It is our joy as branches of the vine to bring glory to God.  That’s what verse 8 says anyway.  So, how do we give glory to God?  By producing the kind of fruit that says more about who God is than about who we are.  By producing the kind of fruit that God calls for rather than what might be our preference.  That means we need to learn and discern about the God we love.  We need to know who this God is and what it is that this God wants before we can bring the offering; before we can produce the fruit that gives God glory.

We do that by abiding in the vine, by dwelling on the words of Jesus until the words of Jesus become our words.  Until we absorb his will; until we are so attached, so much a part of the vine that it is his blood that courses through our veins; it is his love that causes our hearts to pound; it is his joy that fulfills us.  Apart from that, we wither.  Cut off from that source, we feel, and we are empty.  Filled by that love, we can produce the fruit that gives God glory.  Not our will, but God’s will be done.

There is a very famous chapter in the New Testament about love.  I’m sure that if you’ve ever been to a Christian wedding ceremony, chances are very good that you’ve heard this passage read from 1 Corinthians 13.  In a wedding ceremony, it sounds great, but Paul was not talking about romantic love when he wrote this chapter.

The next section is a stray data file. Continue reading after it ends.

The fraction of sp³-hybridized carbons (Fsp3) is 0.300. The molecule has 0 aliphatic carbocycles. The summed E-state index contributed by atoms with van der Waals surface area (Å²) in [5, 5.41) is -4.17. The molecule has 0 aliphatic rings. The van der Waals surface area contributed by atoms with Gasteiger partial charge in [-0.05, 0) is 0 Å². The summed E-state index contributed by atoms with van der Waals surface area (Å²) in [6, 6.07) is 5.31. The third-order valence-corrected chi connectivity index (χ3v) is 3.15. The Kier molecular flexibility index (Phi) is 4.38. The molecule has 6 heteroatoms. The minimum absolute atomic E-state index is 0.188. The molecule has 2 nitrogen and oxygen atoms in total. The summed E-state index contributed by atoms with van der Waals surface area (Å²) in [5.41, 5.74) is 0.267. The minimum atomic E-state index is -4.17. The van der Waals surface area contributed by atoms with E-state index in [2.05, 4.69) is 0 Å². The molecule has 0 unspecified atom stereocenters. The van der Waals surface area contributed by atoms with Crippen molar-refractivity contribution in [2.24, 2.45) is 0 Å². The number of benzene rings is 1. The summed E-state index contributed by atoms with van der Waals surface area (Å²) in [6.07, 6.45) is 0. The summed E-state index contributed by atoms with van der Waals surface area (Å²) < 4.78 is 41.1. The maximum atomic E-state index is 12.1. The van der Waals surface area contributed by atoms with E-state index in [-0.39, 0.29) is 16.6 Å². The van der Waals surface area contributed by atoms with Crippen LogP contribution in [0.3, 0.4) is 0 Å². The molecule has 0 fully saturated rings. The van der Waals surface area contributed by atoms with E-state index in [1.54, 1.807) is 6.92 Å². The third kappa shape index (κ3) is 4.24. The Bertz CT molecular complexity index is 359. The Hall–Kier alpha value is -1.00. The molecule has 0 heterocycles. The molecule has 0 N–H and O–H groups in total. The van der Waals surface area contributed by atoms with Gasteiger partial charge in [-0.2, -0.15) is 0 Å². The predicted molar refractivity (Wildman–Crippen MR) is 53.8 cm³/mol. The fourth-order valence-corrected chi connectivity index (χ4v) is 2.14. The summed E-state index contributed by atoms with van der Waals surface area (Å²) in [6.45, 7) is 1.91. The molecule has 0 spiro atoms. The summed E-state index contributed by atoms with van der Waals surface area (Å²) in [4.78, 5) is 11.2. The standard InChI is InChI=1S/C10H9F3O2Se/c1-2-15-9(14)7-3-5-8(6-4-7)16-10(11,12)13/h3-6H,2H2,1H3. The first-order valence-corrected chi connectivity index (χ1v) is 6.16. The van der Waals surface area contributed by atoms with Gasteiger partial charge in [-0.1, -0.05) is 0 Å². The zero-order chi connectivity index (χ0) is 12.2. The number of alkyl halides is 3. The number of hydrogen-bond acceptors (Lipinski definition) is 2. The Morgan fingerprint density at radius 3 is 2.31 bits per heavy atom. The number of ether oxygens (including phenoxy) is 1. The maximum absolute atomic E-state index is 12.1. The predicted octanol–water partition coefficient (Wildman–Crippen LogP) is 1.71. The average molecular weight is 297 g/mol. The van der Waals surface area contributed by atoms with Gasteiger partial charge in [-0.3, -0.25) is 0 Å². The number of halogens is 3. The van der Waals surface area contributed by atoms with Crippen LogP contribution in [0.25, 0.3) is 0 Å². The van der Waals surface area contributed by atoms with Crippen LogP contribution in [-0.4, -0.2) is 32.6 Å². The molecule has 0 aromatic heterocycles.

Paul is describing God when he says that love is patient.  Think about how we bear fruit, bearing the love of God that is patient.  How often do we lose our patience when the person in front of us at the checkout has 13 items in the 12 or less aisle?  How often do we lose our patience when there is a person who’s first language isn’t English has trouble illustrating a point?  The truth is that those people were created in the image of God.  This is a theological term called “Imago Dei”, the understanding that all of humanity is created in the image of God.  God’s love is patient.  We bear fruit in our patience.

And that’s why when Paul writes that Love is kind, he’s talking about a God who sees the stranger, the immigrant, the person who doesn’t speak our language as created in God’s image.  We bear fruit in how we demonstrate the same kindness that God would show us.

Paul says that love is not envious or boastful or arrogant or rude.  A couple of weeks ago, there was an anonymous post on the Frenchtown facebook page about the Open Door Community Pantry.   This post was complaining that they saw someone come into the pantry and take – in their words – too much.  As a rule, I don’t respond to anything anonymous, but this particular comment warranted a response because it was a post that was envious, arrogant and rude.